Friday, 17 September 2021- Bryce C Heard Letter to Ministers Re MIQ Facilities in Rotorua

Tena koutou Prime Minister and Ministers

MIQ services at Rotorua

My board has asked me to write and advise you of the very strong reaction that the Rotorua Business Community is expressing, against MBIE’s plans to add more MIQ hotel services in Rotorua.

We recognize the essential nature of the service, the need to provide space for New Zealanders overseas to return home (along with essential workers and their families) and we also appreciate the hard mahi that Auckland is doing at the present time.

Our understanding of the present situation is that the following cities are carrying the MIQ load for New Zealand.

Auckland        17        Population      1,572,000

Christchurch  6          Population     383,000

Hamilton        3          Population     177,000

Rotorua          3          Population     70,000

Wellington     2          Population     215,000

The concentration of MIQ’s in Rotorua is clearly much higher than any other city per head of population and this is putting an unacceptable level of pressure on our city services, including and especially Lakes District Health Board. It is our understanding that if just five people were to be admitted to Rotorua Hospital with Covid, our health facility would be considered to be dangerously overwhelmed.

Other larger cities than Rotorua, such as Tauranga (151,000), Dunedin (126,00) and Napier (116,000), among others, are not carrying any share of this national contribution to the COVID effort.

Additionally, Rotorua’s prime economic driver is (or was) Tourism. This is not so of any of the other major cities in NZ, (except Queenstown who only has 23,000 people).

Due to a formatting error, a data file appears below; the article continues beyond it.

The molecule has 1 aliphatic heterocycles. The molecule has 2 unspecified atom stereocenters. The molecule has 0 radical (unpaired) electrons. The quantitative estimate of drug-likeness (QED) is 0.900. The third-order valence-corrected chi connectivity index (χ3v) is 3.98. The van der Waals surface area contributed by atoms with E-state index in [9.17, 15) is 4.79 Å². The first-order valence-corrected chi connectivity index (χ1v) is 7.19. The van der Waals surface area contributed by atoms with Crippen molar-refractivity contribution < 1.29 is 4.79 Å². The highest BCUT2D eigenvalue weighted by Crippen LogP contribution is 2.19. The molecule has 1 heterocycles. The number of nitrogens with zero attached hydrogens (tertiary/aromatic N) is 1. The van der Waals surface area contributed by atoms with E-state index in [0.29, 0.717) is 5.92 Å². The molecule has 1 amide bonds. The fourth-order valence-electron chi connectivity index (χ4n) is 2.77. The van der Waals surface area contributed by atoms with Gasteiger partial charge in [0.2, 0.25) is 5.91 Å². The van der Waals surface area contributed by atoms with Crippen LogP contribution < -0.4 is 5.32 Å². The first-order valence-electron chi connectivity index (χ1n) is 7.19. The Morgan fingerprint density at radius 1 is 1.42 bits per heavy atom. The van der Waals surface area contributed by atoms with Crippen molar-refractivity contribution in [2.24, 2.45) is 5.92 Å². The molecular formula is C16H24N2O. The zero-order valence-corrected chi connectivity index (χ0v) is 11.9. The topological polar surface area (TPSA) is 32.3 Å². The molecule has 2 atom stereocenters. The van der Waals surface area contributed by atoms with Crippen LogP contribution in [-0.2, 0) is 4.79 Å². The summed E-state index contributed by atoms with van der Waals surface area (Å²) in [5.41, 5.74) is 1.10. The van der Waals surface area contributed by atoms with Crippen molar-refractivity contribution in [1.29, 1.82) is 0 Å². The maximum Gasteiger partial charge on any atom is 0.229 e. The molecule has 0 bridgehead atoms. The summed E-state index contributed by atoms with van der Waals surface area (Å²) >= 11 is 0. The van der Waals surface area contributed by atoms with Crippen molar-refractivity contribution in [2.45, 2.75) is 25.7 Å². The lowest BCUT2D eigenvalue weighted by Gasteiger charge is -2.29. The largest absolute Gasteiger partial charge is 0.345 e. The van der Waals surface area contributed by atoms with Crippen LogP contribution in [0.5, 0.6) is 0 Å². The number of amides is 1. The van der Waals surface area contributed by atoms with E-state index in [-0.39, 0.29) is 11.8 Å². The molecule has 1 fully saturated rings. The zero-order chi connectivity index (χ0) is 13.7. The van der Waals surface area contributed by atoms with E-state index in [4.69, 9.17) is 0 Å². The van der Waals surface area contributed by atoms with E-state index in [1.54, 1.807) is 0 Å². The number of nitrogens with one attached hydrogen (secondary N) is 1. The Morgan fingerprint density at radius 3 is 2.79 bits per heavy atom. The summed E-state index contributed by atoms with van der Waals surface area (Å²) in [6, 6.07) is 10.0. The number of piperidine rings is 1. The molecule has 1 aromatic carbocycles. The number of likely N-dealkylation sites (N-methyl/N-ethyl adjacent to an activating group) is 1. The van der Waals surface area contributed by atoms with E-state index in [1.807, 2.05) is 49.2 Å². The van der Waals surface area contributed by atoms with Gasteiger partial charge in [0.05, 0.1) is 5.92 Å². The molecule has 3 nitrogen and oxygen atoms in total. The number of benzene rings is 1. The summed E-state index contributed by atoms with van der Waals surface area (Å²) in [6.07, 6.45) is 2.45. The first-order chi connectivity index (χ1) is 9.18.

As a part of our COVID recovery plan, the Rotorua tourism and hospitality sector have accelerated their efforts to attract and deliver major events and conferences in the city.  This has been working well and is utilizing our excellent facilities and chain of eleven higher-end hotels and providing a much-needed boost to our local economy. Of the city's eleven hotels, three are already taken by MIQ and any further losses will seriously undermine the recovery strategy.

As a related aside, a large amount of Rotorua commercial accommodation is currently occupied with emergency housing, which has created a number of economic and social issues.

In totality, the business sector is carrying an immense load as we seek to survive and recover through COVID and there are undeniable signs that our limit has been exceeded. Casualties are now occurring among our membership of 500 businesses, and elsewhere as well.

At the same time, the presence of MIQ facilities in our city means we have an extremely high risk of a community outbreak of the virus in an extremely vulnerable population.  An additional MIQ facility would increase this risk exponentially.

At our board meeting on Tuesday 14th September, concerns around a potential fourth MIQ was discussed, followed by a vote. Eleven members were opposed to more MIQ in Rotorua and one member abstained for conflicting reasons.

We would like to acknowledge and thank Tamati Coffey for attending that hui to provide an update on a range of different topics, including MIQ.

In summary, Rotorua is doing more than its share to contribute to the national COVID effort and feels very strongly that enough is enough.

We appreciate your consideration of our situation.

Ma te mihi ki o whakaaro

Bryce Heard

Chief Executive

Rotorua Business Chamber



Friday, 10 September 2021- New Zealand Business Should Celebrate

Today Government injected $430m into the NZ economy to assist business in meeting the cost of overheads during lockdown.

There is also the prospect of two further payments so long as the conditions that trigger the resurgent support payment still apply. (A prospect of a total of more than $1b.)

Bryce Heard from Rotorua Business Chamber said he was delighted with the outcome. We were hearing stories of desperation from business. The Auckland Chamber led a petition to Government for additional business support. That petition received close to 60,000 supporters.

Heard said, “The Chambers worked alongside other business organisations with our petition.”

We had a positive hearing from Minister Robertson and Minister Nash and are delighted with the result.”